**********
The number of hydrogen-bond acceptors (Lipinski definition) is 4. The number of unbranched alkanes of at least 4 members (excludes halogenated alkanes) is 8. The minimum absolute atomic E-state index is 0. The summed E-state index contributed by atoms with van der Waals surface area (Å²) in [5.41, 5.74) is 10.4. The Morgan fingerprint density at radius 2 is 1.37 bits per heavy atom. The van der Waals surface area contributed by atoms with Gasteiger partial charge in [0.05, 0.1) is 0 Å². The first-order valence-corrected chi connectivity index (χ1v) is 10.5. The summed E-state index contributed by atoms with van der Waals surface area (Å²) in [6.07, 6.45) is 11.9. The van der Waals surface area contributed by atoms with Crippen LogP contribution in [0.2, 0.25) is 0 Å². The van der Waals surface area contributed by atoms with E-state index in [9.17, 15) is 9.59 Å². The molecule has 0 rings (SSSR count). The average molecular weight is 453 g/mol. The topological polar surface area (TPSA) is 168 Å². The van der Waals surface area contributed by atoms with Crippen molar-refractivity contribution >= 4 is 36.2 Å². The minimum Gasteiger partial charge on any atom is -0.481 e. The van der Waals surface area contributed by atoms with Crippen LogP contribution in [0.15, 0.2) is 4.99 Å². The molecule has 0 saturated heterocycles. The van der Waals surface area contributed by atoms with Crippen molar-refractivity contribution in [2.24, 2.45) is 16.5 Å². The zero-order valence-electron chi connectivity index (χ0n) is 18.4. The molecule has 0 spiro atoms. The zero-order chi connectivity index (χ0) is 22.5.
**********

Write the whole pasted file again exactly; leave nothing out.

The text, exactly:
The number of hydrogen-bond acceptors (Lipinski definition) is 4. The number of unbranched alkanes of at least 4 members (excludes halogenated alkanes) is 8. The minimum absolute atomic E-state index is 0. The summed E-state index contributed by atoms with van der Waals surface area (Å²) in [5.41, 5.74) is 10.4. The Morgan fingerprint density at radius 2 is 1.37 bits per heavy atom. The van der Waals surface area contributed by atoms with Gasteiger partial charge in [0.05, 0.1) is 0 Å². The first-order valence-corrected chi connectivity index (χ1v) is 10.5. The summed E-state index contributed by atoms with van der Waals surface area (Å²) in [6.07, 6.45) is 11.9. The van der Waals surface area contributed by atoms with Crippen LogP contribution in [0.2, 0.25) is 0 Å². The van der Waals surface area contributed by atoms with E-state index in [9.17, 15) is 9.59 Å². The molecule has 0 rings (SSSR count). The average molecular weight is 453 g/mol. The topological polar surface area (TPSA) is 168 Å². The van der Waals surface area contributed by atoms with Crippen molar-refractivity contribution >= 4 is 36.2 Å². The minimum Gasteiger partial charge on any atom is -0.481 e. The van der Waals surface area contributed by atoms with Crippen LogP contribution in [0.15, 0.2) is 4.99 Å². The molecule has 0 saturated heterocycles. The van der Waals surface area contributed by atoms with Crippen molar-refractivity contribution in [2.24, 2.45) is 16.5 Å². The zero-order valence-electron chi connectivity index (χ0n) is 18.4. The molecule has 0 spiro atoms. The zero-order chi connectivity index (χ0) is 22.5.